Serum apolipoprotein A-I potentiates the therapeutic efficacy of lysocin E against Staphylococcus aureus
Hiroshi Hamamoto, Suresh Panthee, Atmika Paudel, Kenichi Ishii, Jyunichi Ishii, Jyunichiro Yasukawa, Jie Su, Atsushi Miyashita, Hiroaki Itoh, Kotaro Tokumoto, Masayuki Inoue & Kazuhisa Sekimizu
Lysocin E is a lipopeptide with antibiotic activity against methicillin-resistant Staphylococcus aureus. For unclear reasons, the antibacterial activity of lysocin E in a mouse systemic infection model is higher than expected from in vitro results, and the in vitro activity is enhanced by addition of bovine serum. Here, we confirm that serum from various species, including humans, increases lysocin E antimicrobial activity, and identify apolipoprotein A-I (ApoA-I) as an enhancing factor. ApoA-I increases the antibacterial activity of lysocin E when added in vitro, and the antibiotic displays reduced activity in ApoA-I gene knockout mice. Binding of ApoA-I to lysocin E is enhanced by lipid II, a cell-wall synthesis precursor found in the bacterial membrane. Thus, the antimicrobial activity of lysocin E is potentiated through interactions with host serum proteins and microbial components.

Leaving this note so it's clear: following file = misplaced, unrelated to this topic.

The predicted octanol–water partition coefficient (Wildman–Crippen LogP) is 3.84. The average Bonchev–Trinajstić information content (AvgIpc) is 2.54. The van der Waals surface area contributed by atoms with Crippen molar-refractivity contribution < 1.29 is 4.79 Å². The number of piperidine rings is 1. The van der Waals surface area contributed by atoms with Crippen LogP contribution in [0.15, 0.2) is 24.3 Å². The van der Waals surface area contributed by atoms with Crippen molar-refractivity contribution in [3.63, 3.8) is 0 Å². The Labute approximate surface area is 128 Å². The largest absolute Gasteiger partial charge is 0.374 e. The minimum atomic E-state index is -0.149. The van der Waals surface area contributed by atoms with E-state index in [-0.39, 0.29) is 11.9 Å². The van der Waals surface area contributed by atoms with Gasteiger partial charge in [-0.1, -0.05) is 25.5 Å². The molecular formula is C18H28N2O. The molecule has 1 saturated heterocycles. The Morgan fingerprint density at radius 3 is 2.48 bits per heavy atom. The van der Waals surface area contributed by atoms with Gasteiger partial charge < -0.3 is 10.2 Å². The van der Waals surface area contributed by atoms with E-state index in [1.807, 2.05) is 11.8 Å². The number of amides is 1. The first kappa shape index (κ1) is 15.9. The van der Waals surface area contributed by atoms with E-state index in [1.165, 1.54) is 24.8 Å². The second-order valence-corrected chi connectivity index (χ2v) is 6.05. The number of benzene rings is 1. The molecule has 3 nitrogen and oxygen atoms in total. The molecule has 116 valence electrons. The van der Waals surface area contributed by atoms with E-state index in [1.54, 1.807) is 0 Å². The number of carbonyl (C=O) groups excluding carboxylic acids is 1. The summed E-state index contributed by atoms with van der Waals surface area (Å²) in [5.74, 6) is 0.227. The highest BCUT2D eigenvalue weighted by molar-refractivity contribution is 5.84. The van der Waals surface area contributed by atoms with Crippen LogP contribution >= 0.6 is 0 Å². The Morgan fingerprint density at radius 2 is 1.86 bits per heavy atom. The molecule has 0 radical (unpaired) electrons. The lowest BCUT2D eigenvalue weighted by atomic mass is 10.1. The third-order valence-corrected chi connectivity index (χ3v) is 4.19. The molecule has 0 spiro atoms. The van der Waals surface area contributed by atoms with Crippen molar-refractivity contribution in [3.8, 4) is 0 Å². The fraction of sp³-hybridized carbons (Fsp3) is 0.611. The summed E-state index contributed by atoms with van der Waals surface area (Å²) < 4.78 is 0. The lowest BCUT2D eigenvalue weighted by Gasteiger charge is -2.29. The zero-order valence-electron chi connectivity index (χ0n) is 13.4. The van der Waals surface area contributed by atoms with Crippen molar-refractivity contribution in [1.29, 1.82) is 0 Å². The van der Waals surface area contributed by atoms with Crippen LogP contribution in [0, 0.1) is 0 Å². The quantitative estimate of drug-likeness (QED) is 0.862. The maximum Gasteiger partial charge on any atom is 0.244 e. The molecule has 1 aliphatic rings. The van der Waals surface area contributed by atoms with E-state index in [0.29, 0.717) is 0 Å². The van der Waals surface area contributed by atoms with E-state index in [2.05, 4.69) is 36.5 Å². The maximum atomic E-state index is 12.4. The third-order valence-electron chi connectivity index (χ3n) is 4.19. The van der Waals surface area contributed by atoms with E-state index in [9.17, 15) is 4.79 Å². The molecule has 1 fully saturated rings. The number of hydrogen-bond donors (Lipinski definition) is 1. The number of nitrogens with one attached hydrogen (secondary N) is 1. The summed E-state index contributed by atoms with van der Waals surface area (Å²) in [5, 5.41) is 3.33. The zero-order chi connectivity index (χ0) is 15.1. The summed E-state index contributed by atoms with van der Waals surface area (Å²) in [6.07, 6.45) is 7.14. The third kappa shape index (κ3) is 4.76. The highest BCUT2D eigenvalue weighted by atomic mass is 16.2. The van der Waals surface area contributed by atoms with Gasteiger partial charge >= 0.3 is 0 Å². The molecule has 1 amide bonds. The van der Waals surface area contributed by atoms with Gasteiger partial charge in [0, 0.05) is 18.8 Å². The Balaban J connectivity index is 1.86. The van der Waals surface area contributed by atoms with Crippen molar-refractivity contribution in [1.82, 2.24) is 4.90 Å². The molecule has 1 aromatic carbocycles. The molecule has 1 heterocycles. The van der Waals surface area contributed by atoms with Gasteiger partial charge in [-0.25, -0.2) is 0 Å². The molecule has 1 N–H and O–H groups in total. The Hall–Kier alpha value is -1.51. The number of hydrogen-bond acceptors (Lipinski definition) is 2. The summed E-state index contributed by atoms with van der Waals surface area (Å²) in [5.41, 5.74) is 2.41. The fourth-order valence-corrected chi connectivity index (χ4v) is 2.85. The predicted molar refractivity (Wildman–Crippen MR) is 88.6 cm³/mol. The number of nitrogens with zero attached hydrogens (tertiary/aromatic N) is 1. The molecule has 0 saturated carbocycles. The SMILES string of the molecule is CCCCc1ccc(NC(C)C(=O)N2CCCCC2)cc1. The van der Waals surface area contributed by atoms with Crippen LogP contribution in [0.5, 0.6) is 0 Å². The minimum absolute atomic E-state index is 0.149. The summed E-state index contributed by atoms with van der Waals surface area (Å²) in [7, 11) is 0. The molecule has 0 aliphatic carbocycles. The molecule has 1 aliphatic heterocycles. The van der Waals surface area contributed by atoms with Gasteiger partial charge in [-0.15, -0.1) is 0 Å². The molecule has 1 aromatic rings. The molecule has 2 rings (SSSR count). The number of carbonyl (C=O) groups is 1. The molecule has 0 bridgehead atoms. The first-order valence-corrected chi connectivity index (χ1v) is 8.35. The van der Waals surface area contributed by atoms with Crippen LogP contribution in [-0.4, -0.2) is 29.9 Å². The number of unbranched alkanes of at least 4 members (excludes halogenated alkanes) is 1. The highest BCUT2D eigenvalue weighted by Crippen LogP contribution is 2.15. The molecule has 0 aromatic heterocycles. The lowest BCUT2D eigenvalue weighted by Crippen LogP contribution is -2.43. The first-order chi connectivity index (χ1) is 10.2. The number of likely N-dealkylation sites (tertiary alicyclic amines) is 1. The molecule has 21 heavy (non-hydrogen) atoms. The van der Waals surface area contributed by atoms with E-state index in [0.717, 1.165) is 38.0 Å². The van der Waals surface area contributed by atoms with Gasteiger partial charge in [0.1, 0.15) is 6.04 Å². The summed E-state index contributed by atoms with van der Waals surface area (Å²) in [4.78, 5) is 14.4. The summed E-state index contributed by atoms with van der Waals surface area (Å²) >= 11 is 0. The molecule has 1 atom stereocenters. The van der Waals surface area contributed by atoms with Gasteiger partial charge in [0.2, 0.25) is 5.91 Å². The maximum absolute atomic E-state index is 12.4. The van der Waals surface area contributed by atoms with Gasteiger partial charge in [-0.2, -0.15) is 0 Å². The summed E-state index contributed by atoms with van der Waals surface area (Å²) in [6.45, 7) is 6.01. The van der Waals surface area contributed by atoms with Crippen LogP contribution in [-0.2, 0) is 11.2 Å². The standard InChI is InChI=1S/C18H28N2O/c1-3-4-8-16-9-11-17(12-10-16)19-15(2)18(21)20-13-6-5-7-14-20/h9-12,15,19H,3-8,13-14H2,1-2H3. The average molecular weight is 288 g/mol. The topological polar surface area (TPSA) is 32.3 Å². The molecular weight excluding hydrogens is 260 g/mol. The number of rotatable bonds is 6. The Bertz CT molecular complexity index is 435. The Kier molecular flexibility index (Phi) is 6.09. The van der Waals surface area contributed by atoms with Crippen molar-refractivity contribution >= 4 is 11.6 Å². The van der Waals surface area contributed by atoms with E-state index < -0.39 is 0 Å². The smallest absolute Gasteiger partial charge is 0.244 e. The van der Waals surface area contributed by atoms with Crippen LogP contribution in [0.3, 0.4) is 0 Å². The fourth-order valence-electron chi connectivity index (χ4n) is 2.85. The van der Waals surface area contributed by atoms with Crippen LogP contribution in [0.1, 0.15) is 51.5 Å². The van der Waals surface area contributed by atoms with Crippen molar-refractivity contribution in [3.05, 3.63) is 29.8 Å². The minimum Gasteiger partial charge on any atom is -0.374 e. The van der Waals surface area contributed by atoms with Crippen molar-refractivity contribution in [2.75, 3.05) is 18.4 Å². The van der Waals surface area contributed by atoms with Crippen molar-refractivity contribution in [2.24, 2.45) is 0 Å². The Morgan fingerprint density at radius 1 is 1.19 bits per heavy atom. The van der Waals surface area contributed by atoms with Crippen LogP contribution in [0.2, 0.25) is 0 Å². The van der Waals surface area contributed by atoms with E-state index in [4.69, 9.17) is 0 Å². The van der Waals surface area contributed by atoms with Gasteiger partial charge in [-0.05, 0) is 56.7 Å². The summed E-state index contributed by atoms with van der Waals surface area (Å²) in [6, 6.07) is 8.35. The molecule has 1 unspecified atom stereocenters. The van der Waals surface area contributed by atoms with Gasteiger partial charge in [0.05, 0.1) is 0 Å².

Lysocin E, antibiotic activity,